FICO is a scoring system usually used in the United States to aid you in determining how your credit scores are being calculated. To understand the calculation better, here is a brief explanation:
Your payment information is where thirty five percent of the calculation comes from and based on. Any disapproving information that causes negative effect on your credit score, like late payments and judgments, will all be checked by the system. Another factor that the FICO carefully looks at is the age of the occurrence to know how least or worse it can affect your credit score. While the other thirty percent is on the type of debt you have and the amount of money you indebted.
For the plastic debt or revolving debt, the calculation is centered on the disparity between the balance owing and the available credit. The smaller the difference between the two the more it will hurt your score and rating. Plastic debt is a type of debt that any credit or store card is considered.
Two more types of debt being checked by FICO includes the installment debt, where you are making reimbursement over a period of 30 to 60 months, and the open debt (the least common among the types) which is paid in full every month.
The calculation of another fifteen percent is based on your credit history. It is where the FICO reviews the length of time that you’re credit has been used based on when the oldest account has been opened.
The other ten percent is based on the spread or range of your credit. To make your score better, you must have more variety on the credit you have. The more you use your credit for different kinds of loan and mortgage, the more positive it will put in your credit score.
And lastly, inquiries made in your credit report contribute to the remaining ten percent of the calculation. These are the inquiries by companies or lenders to get a background check of your credits. The lower the inquiries the better since having many inquiries will initially give an impression that you are in a financial problem.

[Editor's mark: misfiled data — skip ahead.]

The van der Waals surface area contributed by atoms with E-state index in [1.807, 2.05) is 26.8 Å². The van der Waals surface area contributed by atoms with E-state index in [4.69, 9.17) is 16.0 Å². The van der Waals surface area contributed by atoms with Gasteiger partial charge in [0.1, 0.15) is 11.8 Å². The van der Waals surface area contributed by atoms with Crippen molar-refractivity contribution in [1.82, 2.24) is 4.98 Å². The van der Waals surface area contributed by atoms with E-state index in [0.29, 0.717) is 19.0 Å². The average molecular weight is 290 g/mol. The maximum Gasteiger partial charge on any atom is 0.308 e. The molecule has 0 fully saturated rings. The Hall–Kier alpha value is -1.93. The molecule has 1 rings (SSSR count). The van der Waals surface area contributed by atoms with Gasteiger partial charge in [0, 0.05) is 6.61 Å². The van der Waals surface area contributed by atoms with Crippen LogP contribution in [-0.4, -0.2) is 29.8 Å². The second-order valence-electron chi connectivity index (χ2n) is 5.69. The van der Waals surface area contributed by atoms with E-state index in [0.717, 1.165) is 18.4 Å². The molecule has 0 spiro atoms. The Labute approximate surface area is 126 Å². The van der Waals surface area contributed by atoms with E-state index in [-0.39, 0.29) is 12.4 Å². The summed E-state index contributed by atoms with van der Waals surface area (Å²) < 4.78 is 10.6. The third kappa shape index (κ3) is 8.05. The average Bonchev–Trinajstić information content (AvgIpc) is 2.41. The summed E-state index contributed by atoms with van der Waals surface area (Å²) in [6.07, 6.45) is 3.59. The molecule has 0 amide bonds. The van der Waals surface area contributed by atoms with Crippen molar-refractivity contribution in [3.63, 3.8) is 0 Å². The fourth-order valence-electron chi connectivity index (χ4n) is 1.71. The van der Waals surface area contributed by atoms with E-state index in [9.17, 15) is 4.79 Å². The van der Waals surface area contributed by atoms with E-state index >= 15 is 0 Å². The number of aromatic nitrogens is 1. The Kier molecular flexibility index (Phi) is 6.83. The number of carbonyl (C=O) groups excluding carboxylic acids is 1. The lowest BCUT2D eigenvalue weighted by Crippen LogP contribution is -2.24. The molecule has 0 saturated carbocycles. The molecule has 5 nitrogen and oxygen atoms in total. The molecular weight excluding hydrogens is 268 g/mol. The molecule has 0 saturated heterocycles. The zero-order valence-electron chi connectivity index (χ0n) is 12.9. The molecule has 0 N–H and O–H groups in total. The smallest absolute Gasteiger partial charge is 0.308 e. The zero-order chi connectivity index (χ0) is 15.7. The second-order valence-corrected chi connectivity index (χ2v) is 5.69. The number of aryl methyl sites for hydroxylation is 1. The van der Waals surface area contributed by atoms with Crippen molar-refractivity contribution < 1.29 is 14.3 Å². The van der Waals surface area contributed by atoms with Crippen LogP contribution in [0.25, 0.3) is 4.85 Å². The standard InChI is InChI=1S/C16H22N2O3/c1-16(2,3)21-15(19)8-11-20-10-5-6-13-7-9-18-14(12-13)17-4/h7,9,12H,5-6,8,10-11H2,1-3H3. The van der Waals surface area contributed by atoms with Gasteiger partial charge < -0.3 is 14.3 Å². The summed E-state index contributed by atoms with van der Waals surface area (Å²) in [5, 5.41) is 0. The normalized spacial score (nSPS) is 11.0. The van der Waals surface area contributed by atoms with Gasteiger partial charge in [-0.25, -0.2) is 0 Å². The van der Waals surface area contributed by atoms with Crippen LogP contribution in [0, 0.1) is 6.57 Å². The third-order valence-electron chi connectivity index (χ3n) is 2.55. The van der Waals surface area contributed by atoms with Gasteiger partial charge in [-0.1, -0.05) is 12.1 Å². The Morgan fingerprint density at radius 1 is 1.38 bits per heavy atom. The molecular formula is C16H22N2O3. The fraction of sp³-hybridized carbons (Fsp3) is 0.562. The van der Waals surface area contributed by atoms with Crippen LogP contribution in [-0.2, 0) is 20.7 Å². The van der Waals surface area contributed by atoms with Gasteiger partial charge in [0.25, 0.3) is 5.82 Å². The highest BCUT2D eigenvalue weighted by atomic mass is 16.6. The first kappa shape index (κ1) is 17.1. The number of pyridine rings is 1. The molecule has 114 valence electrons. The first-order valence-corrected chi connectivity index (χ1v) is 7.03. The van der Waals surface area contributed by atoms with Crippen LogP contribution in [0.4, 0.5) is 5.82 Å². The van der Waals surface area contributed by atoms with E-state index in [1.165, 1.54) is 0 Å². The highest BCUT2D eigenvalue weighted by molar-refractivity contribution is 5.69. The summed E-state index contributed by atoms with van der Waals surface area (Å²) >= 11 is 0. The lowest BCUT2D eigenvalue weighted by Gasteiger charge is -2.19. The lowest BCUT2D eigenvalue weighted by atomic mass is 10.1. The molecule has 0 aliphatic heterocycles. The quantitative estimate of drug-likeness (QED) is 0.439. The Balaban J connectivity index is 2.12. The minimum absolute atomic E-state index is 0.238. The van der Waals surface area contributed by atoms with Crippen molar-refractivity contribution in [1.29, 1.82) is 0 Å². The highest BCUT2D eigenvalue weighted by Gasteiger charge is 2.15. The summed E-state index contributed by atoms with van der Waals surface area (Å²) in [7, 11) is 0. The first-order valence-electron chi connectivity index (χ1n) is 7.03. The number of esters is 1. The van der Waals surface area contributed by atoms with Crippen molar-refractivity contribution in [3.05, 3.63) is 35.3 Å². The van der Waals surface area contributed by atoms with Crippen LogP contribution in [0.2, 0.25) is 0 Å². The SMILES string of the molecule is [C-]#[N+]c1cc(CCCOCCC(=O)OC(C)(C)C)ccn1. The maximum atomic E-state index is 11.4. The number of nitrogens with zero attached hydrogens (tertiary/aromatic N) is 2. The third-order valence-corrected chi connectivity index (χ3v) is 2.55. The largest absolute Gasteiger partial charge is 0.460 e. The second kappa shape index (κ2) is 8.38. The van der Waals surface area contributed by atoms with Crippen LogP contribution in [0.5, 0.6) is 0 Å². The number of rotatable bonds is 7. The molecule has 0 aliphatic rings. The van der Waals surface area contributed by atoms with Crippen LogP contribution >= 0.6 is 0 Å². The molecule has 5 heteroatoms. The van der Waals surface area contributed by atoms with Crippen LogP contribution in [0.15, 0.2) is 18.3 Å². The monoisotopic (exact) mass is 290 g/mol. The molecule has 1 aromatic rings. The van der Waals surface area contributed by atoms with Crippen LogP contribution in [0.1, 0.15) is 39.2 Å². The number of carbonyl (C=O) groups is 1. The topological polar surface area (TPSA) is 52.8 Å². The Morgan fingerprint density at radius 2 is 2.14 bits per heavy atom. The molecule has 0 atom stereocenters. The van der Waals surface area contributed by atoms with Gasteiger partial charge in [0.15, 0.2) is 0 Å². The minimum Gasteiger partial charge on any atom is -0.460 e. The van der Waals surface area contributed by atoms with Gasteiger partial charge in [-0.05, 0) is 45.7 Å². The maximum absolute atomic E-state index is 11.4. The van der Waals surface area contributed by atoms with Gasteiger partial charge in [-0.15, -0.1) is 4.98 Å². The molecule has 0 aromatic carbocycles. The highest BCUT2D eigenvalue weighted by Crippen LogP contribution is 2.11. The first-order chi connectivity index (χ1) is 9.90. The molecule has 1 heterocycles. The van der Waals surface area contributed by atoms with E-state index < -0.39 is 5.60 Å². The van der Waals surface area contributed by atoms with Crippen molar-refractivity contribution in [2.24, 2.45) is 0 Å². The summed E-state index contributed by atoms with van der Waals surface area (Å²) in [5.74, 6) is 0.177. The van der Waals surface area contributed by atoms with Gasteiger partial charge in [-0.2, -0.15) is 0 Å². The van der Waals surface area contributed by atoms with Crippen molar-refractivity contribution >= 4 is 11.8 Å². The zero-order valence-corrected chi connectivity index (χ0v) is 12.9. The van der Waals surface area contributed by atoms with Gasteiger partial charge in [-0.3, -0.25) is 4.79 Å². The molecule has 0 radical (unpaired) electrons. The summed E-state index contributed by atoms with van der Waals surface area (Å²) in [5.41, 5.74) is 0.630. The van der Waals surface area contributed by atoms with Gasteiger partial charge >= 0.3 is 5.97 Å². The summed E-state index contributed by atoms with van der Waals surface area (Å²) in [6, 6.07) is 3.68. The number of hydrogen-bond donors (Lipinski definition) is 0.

How Your FICO Score Is Calculated
FICO Score is calculated based on the credit report of the borrower wherein financial activities are being recorded. Such financial and credit information is being mathematically formulated to come up with the 3-digit FICO score usually between 300 to 850. 35% of the calculation is based on the payment history, the other 30% is based on debt ratio, 15% from credit history, 10% from the credit type and the remaining 10% from credit inquiries.
You have to be responsible enough to check once a year your credit report just to make sure that there are no errors and any misinformation in the report that would definitely cause negative effects on your score. Also, doing the checking and monitoring will help you fix it as soon as possible.
Scores usually range from 300 up to 850, 300 being the bad score and 850 being the best. Borrowers have a score that is in between. There is significantly a number of people who are in the 720 score which of course get better terms and rates for their loans. Most of the time, those with 600 below score have a higher interest rates.
Out of the many rating systems, FICO score is one of the mostly used. It is important that when you check your rating you have all the information that you need in order to maintain a good score. You also get the chance to see what lenders think about you.
“FRA Financial Group Founder Joe RoosEvans is an industry veteran who has built one of the nations’ most successful Independent Marketing Organizations – Financial Resources of America and its affiliated companies, including FRA Financial Group.”